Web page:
Xometry’s standard for mill steps, tooling, and chatter applies to metal fabricated products. This standard demonstrates the results of toolpathing that meets Xometry’s workmanship standards.
Xometry’s Standard for Mill Steps, Tooling, and Chatter
- Tool marks should be burr-free and should be within dimensional and surface roughness specifications for the part.
- Critical surfaces should be clean and free of steps and marks across the entire face and any edges.
- Milled surfaces should be free of chatter marks, tool gouges, and any other tooling defects that do not meet part specifications.
When toolpathing a part, take care to select the right tool size, end mill type, and cutter speeds and feeds in order to avoid tooling defects. Milling that results in apparent mill steps, tool marks, and chatter marks introduces risk in the part function, potentially risking the quality requirements of assembled products and subsequent operations. Apparent tooling defects do not meet this workmanship standard and should be reworked before shipping to the customer. Contact Xometry’s Case Management team with any concerns by selecting “report an issue” in the portal for the job in question.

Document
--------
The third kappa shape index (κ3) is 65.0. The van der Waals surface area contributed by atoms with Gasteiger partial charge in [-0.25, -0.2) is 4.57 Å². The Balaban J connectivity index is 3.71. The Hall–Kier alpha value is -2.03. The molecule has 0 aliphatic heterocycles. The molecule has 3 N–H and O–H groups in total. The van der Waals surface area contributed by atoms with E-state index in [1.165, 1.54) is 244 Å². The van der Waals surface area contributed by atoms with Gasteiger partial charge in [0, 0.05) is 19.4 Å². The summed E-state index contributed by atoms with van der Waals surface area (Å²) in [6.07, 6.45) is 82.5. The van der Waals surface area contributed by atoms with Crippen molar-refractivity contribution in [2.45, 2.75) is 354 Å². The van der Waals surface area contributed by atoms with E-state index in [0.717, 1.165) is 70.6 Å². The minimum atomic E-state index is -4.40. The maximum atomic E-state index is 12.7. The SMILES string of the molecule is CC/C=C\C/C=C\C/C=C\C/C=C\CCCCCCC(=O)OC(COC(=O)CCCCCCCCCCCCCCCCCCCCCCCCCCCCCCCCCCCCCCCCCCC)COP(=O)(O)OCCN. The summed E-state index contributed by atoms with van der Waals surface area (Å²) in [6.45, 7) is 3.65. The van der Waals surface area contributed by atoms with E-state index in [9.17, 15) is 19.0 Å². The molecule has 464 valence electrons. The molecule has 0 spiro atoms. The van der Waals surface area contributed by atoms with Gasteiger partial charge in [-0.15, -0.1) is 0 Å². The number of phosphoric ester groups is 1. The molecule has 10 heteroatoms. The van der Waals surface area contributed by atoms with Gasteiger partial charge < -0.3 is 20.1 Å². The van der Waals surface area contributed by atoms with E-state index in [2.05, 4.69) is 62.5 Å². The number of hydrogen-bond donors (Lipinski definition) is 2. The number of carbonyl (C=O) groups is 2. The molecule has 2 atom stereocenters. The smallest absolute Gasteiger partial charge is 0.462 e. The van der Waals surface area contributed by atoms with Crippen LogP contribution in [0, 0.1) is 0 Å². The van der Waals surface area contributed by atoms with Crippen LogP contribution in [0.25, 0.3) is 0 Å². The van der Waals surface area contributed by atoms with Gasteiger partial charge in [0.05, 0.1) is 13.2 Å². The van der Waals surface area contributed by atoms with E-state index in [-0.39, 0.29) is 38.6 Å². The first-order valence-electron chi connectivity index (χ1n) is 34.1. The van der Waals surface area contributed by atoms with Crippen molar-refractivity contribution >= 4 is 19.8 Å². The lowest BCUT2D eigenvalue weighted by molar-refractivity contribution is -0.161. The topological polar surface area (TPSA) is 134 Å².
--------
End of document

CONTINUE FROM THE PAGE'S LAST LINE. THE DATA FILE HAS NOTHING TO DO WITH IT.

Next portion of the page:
Meets Xometry's Quality Standard
The cutter marks shown on the surfaces in the part example above are burr-free and are within dimensional and surface roughness requirements.
The port spotface in the above example is free of steps and marks across the entire surface and surrounding edges.
Does Not Meet Xometry's Quality Standard
In the example above, the cutter has left a burr between passes at the bottom of the part. The burr exceeds the surface finish tolerance on the print and does not meet the Xometry workmanship standard. This can lead to marking or incorrect fitting of mating components.
Chatter marks in the example above are a result of cutter vibration. The resulting surface finish does not meet standards.
Cutter marks and gouging create a surface finish that is out of specification. This can result in failures or rework in subsequent operations (e.g. nylon adherence failures or assembly fitment issues).
The port spotface in the example above did not clean up the surface and surrounding edges completely. Inconsistent milling on critical faces can cause assembled components to not sit flat and have an overall appearance that does not meet Xometry’s standards.